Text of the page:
A few years ago, in a Ted Conference speech, Bill Gates advised us to invest in health-related experts interventions instead of armies, which were efficient as fighting tools in the past, but which could be less efficient in a new world war. He even gave as an example of the Ebola crisis which was limited because it didn’t appear in urban areas. The Semmelweis reflex, or the tendency to reject new evidence or new knowledge – the importance of lifestyle in certain chronic disease-because it contradicts well accepted norms, beliefs, or paradigms, was working perfectly in our chronic diseases and public health politics. Not much as a surprise when the decisional norm in societies was the populism and not the expert’s word. We kept facing chronic diseases with physicians trained in the same way as one hundred years ago, even if in ultra-modern laboratories. We built elderly homes, where we almost abandoned our relatives instead of adding real life to their last years. Certain medical specialists were paid extremely well because of their expertise in technologized medicine. We invested less financially in emergency medicine, epidemiology or microbiology fields, not to even mention primary-care. 

As a lifestyle medicine trainer, you share from the beginning the importance of motivation in our long-term health decisions related to chronic diseases. We must understand that our patients are the experts of their lifestyle choices, which is less taken in account by our medical institutions. Knowing the habits of your patients, you know their reactions when they are facing an illness. Their habits are based on their cultural scripts, spiritual beliefs, education, health experiences and social media. How often are we questioned about these chapters of our lifestyle choices when we are in a medical office?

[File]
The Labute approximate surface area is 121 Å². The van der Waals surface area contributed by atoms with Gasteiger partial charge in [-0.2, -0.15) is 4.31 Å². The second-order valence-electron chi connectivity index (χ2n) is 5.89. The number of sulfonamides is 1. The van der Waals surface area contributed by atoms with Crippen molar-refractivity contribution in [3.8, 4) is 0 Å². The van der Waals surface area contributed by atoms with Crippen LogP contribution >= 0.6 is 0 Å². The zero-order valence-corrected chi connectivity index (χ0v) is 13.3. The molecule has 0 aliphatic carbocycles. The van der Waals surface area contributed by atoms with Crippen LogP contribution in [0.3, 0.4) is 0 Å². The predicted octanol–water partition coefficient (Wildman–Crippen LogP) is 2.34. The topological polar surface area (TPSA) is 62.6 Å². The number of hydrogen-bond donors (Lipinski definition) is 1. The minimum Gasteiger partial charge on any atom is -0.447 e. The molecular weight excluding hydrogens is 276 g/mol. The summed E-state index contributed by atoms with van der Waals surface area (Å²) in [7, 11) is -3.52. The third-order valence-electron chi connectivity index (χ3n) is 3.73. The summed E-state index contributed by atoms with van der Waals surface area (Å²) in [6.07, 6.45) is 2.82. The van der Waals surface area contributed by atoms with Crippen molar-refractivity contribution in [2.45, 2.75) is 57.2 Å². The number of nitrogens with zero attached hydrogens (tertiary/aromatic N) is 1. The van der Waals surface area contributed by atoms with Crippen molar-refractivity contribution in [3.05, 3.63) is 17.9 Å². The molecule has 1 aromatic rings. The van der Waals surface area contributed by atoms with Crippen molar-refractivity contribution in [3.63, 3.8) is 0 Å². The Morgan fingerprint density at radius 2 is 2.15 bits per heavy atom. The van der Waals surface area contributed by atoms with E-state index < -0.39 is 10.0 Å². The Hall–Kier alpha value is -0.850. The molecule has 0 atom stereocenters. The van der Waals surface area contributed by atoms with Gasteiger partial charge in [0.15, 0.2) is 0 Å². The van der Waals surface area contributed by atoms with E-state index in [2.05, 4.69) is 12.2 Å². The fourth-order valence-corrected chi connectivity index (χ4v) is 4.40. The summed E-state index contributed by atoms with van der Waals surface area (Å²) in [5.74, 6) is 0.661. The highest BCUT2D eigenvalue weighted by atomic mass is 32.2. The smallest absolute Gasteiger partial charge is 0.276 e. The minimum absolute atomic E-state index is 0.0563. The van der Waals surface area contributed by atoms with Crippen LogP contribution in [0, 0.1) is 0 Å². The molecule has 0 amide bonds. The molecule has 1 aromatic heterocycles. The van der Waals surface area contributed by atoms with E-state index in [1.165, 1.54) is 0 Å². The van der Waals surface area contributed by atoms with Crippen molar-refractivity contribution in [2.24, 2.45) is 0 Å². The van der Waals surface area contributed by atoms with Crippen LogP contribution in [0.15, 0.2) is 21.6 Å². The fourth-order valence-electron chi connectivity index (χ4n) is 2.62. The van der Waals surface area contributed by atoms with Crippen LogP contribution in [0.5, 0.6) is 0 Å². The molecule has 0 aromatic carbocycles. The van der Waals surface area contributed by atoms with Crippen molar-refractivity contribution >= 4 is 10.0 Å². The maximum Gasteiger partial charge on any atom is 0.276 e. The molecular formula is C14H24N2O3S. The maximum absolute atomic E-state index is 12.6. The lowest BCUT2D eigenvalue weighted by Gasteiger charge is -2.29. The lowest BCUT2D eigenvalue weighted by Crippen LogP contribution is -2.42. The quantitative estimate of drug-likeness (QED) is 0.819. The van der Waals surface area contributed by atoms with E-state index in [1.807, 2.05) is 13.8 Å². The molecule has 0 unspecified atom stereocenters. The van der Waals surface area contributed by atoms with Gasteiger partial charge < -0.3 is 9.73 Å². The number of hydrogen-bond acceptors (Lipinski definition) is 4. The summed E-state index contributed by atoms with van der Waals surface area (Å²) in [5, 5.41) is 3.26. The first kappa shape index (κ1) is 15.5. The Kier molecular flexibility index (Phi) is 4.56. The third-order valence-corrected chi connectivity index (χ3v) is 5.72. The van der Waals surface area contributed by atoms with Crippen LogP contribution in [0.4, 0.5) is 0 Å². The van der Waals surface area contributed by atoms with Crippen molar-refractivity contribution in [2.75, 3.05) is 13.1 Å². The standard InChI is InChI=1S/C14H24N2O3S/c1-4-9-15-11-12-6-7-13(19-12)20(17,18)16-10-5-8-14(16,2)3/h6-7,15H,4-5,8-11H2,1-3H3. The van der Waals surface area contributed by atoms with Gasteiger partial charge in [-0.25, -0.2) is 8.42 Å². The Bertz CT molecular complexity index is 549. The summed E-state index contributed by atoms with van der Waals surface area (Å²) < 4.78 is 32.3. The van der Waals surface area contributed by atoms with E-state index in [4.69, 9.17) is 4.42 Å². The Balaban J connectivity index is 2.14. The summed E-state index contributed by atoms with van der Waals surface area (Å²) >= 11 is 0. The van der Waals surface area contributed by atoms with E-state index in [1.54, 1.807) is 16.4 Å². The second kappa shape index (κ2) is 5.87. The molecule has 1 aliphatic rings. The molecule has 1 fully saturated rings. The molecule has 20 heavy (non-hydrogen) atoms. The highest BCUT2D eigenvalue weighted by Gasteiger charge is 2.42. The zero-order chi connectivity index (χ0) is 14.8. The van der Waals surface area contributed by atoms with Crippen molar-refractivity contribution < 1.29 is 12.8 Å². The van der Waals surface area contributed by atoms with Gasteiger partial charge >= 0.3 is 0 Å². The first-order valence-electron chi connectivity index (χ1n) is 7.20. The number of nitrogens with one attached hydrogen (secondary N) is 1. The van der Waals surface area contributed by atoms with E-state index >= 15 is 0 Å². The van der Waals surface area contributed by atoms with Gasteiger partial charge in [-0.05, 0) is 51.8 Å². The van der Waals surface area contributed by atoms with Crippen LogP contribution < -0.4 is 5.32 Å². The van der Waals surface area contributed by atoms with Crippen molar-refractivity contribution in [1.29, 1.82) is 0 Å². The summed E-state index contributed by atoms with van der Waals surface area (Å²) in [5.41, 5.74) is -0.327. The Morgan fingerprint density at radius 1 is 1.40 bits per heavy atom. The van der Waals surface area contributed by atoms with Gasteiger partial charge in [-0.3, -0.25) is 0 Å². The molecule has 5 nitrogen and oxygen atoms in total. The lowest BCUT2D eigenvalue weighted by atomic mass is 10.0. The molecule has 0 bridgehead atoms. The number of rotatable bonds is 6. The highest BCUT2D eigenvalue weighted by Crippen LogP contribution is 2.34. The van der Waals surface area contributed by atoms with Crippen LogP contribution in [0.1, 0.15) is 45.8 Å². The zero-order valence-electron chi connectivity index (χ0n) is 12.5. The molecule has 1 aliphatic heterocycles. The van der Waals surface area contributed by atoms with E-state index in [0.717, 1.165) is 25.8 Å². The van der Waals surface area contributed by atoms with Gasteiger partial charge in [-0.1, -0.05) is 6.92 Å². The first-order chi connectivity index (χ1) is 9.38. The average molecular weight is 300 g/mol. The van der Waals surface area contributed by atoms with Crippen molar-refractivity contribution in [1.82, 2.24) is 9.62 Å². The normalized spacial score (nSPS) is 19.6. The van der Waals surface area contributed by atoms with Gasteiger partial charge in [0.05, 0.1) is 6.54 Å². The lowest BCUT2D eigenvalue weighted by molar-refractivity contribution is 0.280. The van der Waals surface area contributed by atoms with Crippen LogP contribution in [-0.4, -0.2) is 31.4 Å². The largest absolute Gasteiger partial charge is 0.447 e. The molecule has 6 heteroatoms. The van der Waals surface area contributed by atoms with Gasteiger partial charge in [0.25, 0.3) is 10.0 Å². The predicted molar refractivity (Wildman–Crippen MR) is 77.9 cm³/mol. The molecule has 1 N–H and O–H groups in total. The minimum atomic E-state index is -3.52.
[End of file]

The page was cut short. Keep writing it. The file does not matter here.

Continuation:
The actual pandemic is a mirror which shows the ugly face of our health reality: lost politicians, lack of efficient first line caretaker systems, hospitals as houses of disease, and elderly people victims of our incompetent chronic diseases management. Luckily, our human nature and surviving reflexes have made us to take some measures which will limit damages and set aside the reality mirror for a while.